Multi-passenger eVTOLs such as Lilium Jet and CityAirbus would facilitate flight-pooling, with route-planning algorithms improving the efficiency of the aerial commute.
Designed for urban flights around an hour long, eVTOLs such as Vahana and Ehang E-184 (set to trial this year) would probably be the easiest way to travel from city centres to airports – and they could become integral to emergency services in gridlocked cities and remote regions.
Eventually, modular eVTOL such as the Pop.Up Next concept, which can dock into a helicopter component for flight, might offer the ultimate convenience, driving commuters from the outer city before swooping them over congested central streets.
Because eVTOLs would significantly decrease travel times, people could live further away from workplaces yet shorten their journey time, affording more freedom to workers in global cities such as London and San Francisco, where congested commutes have high costs in lost economic productivity.
Much like the Voom app that connects commuters with helicopters and urban helipads, services for people to hail aerial as well as ground-based transport will be a vital aspect of future transit.
Airbus is developing a ride-sharing app and platform for its Vahana and CityAirbus fleets where travellers can book a seat by smartphone exactly when needed, while Lilium Jet will similarly offer urban commuters flights on-demand. As such flying taxi services expanded, city rooftops and inaccessible spaces would be repurposed as charging pads and departure lounges, breathing new life into underused urban areas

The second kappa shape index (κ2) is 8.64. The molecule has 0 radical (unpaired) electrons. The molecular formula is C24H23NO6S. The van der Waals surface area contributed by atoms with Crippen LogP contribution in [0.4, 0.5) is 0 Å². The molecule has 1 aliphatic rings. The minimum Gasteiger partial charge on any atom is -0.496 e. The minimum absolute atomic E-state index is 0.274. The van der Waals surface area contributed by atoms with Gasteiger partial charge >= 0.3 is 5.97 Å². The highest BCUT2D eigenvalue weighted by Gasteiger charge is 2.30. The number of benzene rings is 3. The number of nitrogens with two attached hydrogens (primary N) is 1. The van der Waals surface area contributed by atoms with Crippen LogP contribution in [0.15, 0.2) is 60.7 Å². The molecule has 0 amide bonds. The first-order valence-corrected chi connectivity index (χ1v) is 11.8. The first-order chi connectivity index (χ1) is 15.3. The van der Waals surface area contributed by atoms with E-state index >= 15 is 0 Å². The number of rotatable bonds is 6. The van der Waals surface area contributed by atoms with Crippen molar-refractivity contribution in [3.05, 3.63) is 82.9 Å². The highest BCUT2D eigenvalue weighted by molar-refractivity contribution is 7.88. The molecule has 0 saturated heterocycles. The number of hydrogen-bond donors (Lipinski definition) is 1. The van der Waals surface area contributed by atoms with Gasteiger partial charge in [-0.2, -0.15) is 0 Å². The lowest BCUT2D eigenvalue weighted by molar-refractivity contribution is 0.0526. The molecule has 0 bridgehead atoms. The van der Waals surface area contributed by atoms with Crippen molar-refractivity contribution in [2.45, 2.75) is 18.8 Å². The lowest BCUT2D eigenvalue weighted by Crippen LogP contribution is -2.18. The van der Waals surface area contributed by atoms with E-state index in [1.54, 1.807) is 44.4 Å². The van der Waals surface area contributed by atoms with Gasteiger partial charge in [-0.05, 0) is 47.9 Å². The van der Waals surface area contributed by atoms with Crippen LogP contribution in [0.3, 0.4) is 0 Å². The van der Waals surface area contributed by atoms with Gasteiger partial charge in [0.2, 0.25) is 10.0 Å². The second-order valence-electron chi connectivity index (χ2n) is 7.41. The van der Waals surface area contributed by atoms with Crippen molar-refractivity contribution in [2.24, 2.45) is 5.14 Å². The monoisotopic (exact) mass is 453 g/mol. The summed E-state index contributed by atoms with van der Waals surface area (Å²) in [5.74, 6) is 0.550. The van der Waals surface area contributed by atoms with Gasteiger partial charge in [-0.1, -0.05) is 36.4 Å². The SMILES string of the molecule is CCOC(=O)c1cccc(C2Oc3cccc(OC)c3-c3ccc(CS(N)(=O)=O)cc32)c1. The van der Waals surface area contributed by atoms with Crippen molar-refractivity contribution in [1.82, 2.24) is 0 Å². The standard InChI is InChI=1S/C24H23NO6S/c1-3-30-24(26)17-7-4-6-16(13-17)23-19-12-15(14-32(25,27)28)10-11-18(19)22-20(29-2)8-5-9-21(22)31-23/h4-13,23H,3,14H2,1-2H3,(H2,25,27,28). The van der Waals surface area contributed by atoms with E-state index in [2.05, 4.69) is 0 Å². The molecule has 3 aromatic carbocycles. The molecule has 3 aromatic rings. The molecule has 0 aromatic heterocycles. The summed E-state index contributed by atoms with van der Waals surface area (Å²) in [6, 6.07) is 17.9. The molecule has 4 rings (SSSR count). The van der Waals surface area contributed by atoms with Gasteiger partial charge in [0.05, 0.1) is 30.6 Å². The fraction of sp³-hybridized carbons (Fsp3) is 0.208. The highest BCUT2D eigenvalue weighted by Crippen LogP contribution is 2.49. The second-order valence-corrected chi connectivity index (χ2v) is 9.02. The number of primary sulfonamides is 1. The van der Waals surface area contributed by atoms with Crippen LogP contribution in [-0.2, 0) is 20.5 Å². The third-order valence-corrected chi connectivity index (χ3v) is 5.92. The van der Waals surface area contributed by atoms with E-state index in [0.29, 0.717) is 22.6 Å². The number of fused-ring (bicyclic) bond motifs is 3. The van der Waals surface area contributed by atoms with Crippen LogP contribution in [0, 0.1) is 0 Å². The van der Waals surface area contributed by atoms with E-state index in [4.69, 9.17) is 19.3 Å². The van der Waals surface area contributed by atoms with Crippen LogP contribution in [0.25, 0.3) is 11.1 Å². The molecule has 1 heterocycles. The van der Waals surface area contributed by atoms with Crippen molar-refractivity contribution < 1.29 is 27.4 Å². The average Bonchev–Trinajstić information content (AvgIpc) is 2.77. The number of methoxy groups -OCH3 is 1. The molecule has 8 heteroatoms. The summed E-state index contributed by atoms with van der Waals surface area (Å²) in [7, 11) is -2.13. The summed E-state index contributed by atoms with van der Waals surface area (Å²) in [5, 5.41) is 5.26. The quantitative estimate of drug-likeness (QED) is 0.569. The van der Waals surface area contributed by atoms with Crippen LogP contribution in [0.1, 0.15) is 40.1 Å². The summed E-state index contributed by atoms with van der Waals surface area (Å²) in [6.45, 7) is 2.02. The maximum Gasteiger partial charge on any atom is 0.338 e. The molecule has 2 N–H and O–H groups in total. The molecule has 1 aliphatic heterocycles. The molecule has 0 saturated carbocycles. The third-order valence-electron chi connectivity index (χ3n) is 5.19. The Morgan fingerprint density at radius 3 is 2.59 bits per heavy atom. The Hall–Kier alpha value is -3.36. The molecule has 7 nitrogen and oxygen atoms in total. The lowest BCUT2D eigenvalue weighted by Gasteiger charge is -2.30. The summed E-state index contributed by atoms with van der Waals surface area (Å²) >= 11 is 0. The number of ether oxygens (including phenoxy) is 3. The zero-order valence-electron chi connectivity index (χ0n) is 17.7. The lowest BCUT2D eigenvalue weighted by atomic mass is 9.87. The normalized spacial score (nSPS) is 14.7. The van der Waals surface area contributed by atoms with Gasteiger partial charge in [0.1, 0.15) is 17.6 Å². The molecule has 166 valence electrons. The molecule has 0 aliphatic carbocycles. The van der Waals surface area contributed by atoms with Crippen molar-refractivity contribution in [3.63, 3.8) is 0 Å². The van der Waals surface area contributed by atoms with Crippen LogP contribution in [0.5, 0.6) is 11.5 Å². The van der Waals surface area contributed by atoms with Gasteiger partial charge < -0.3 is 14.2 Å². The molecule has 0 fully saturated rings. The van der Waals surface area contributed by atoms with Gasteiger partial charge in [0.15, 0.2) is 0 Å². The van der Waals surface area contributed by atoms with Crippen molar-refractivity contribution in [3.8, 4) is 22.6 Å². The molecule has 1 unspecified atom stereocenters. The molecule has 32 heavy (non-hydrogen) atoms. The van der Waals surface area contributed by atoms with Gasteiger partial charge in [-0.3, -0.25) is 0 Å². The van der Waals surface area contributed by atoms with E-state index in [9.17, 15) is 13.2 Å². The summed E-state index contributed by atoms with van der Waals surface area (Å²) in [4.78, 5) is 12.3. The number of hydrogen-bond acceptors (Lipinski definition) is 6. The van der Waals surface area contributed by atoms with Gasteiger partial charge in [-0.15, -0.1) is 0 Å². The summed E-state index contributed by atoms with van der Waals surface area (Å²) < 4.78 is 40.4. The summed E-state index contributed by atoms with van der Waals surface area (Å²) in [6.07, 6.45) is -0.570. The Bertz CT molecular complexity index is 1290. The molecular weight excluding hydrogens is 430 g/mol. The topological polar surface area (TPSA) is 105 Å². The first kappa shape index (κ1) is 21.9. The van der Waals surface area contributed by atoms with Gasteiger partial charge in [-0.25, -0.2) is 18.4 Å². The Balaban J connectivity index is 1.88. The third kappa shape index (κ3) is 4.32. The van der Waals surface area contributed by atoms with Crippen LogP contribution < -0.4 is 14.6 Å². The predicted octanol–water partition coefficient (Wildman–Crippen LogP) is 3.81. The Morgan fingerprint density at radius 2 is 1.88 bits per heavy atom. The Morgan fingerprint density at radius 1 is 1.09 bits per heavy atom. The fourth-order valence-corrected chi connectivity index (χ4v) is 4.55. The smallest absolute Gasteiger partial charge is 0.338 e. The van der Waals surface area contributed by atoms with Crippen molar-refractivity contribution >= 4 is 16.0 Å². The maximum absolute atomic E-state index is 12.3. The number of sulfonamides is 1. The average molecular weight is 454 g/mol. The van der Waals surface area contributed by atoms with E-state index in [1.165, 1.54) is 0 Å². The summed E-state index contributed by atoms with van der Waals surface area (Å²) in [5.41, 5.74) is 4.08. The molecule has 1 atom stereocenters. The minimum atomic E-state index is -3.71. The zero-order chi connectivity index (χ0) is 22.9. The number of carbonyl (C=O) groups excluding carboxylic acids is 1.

The rise of autonomous airliners?
By the middle of next decade, the first autonomous flying vehicles may be ferrying passengers around town. Dubai is set to trial a flying taxi service in 2020, potentially to launch around 2025, while Singapore’s Ministry of Transport has said aerial taxis will be part of the city’s transit system by 2030.
For now, the critical hurdle for autonomous flight is the regulatory framework that would allow such vehicles to be mass-produced, including a robust traffic system that can manage thousands of self-flying vehicles around urban centres.
Airbus’ Altiscope project aims to create this fundamental infrastructure for all aerial traffic, including a platform for city and aviation authorities to collaborate on policy making and models of operation for self-flying vehicles.
Bringing together traffic networks for autonomous and piloted aircraft, this richly connected air transport platform could be the key to handling the predicted doubling of commercial flights by 2036 – and intelligent automation in traditional airliners is the next frontier.
High-definition cameras, radars and sophisticated image algorithms are enabling richer computer vision for these aircraft to assess flight and ground situations for safe flying. While human creativity is unlikely to be replaced anytime soon, taxi, take-off and landing could be automated, freeing up pilots for overall mission control.
These semi-autonomous aircraft would share real-time flying data for training in new situations, and with their self-piloted counterparts, contribute to rich sky maps that optimise flight planning. The vast and diverse range of data generated about how aircraft fly would transform the efficiency of air transport – and the sustainability of flying to work.